On paper, the flight of Irish women’s players to England is reminiscent of the men’s game at the end of the 1990s, when the best players swapped the AIL for the Premiership and the IRFU was faced with a dilemma.
ack then, English clubs were offering good money or talented players and the clubs couldn’t compete.
However, for the five members of Ireland’s women’s team who are currently playing in England and France the equation is quite different.
Moving abroad is about the opportunity to test yourself against a higher level of players on a weekly basis.
Financially, it’s not worth their while but, with the AIL currently top-heavy and in need of real attention from the IRFU, they see it as a worthwhile sacrifice, as they look to get the most out of their short careers.
Five members of the starting pack play outside of Ireland.
Sam Monaghan and Edel McMahon play at Wasps, Neve Jones plays for Gloucester-Hartpury, and captain Nichola Fryday lines out for Exeter Chiefs.
Last year, the IRFU broke new ground when it brokered a deal for Linda Djougang to move to ASM Romagnat, and yet the same organisation refuses to pick overseas-based players for their men’s team.
“The women’s game stands alone in one way, it’s very different to the men’s game,” Ireland coach Greg McWilliams explained.
“We need to realise what we’re trying to do is create a high-performing environment. Things are different. We use Sevens players, we’ve girls playing overseas. It’s different to the men’s games.
“It’s the ability for us to come together and put the best players on the field, who are going to represent Ireland to the best of their ability.
“The AIL is improving, we know that. Long-term, would I love them all to come back to Ireland? Of course. But, I was a coach who went overseas to try and better myself, and these players are doing the same.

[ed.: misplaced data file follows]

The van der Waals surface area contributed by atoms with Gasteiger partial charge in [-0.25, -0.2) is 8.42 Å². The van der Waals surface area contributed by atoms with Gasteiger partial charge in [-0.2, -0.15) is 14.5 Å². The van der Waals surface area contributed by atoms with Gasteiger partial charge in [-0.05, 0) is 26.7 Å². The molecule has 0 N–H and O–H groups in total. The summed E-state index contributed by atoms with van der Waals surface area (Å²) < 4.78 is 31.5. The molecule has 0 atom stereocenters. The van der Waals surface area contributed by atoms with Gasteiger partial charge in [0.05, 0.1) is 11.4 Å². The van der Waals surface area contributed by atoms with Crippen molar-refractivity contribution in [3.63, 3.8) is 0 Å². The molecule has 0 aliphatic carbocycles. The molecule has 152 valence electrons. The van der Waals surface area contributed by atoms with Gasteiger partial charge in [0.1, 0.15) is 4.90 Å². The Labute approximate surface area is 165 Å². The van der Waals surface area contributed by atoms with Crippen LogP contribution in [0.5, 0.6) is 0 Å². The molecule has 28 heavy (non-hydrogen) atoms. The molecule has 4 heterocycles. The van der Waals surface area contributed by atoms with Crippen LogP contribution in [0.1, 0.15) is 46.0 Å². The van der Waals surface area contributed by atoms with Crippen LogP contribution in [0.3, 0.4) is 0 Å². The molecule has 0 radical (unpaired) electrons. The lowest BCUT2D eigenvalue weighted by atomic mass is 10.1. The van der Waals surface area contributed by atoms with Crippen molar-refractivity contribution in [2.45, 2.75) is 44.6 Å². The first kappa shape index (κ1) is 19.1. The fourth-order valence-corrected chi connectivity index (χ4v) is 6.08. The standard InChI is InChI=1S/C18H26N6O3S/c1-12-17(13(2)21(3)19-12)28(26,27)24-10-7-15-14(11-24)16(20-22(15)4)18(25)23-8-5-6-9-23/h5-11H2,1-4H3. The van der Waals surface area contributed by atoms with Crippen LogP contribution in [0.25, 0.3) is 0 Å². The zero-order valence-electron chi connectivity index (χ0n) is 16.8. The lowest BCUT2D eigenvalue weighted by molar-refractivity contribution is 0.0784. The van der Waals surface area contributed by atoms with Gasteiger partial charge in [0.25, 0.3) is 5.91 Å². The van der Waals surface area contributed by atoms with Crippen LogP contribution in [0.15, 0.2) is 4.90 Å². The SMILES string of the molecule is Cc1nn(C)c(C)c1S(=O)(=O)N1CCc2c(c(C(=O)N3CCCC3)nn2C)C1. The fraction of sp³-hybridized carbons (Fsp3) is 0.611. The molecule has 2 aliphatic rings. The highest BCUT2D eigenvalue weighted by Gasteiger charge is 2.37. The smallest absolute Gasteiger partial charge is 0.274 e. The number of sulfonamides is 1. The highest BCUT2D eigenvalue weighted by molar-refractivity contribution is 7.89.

“They’re trying to go over and play at a really high standard, test themselves and experience another country. It’s not just about the rugby, they’re growing up as people. You’ve got to encourage that.
“We just have to realise that there’s so many parts to the women’s game, we’re feeding many masters. As long as we’re aligned with the UK coaches, the AIL coaches – we’re good to go.”
While the IRFU, ultimately, opted to bring the men home and beef up the provinces in the early 2000s, the solution in the women’s game is likely to come from the clubs – and a small core are pushing standards, in the hope of building a sustainable, competitive league that can supply players to the international team.
The recent final between Railway Union and Blackrock was a good spectacle, but the overall competition lacks depth and the disparity between the top-four teams and the rest is huge.
As well as the five overseas-based players, six of the starting XV are part of the Sevens set-up, which means just three are out-and-out AIL players.
Even the small step s towards progress are a struggle. Tonight, the Munster Branch AGM will convene to consider whether to bestow senior status on clubs whose first team plays in the women’s AIL, but indications are it will be a tight vote and may not pass because of the reluctance of existing senior clubs.
Ballincollig RFC are currently the only one of 60 AIL clubs who do not have senior status, but that there’s a fight to be had indicates the cultural change needed along the way.
The whole thing will be the subject of an overall review into the structures of the women’s game, but some want to beef up the provinces, while those on the ground insist an elite league can deliver what Ireland need.
In the meantime, a contingent of players, who aren’t in line for Sevens deals, will be conscious of their short careers – and will vote with their feet.
“Certainly not,” Edel McMahon said of the idea that she’s a full-time professional. “I work still, Sam Monaghan, my Wasps comrade, she works full-time as well.
“At Wasps I think we have only two players – Abby Dow and (Claudia) MacDonald – that are full-time professionals. Everyone else at the club is working part-time or full-time and training full-time. It’s just a balance.
“The biggest help from playing in the Premiership is that you come up against Welsh, Scottish and English players, that level of familiarity makes it easier. You know what they play like, that factor of the unknown is less. You’re not intimidated.”
Two decades ago, the IRFU figured out a way to bring their best men’s players home.
The hope is that the next review recommends funding and supporting a sustainable league to allow the players who want to remain to achieve their goals while not being out of pocket.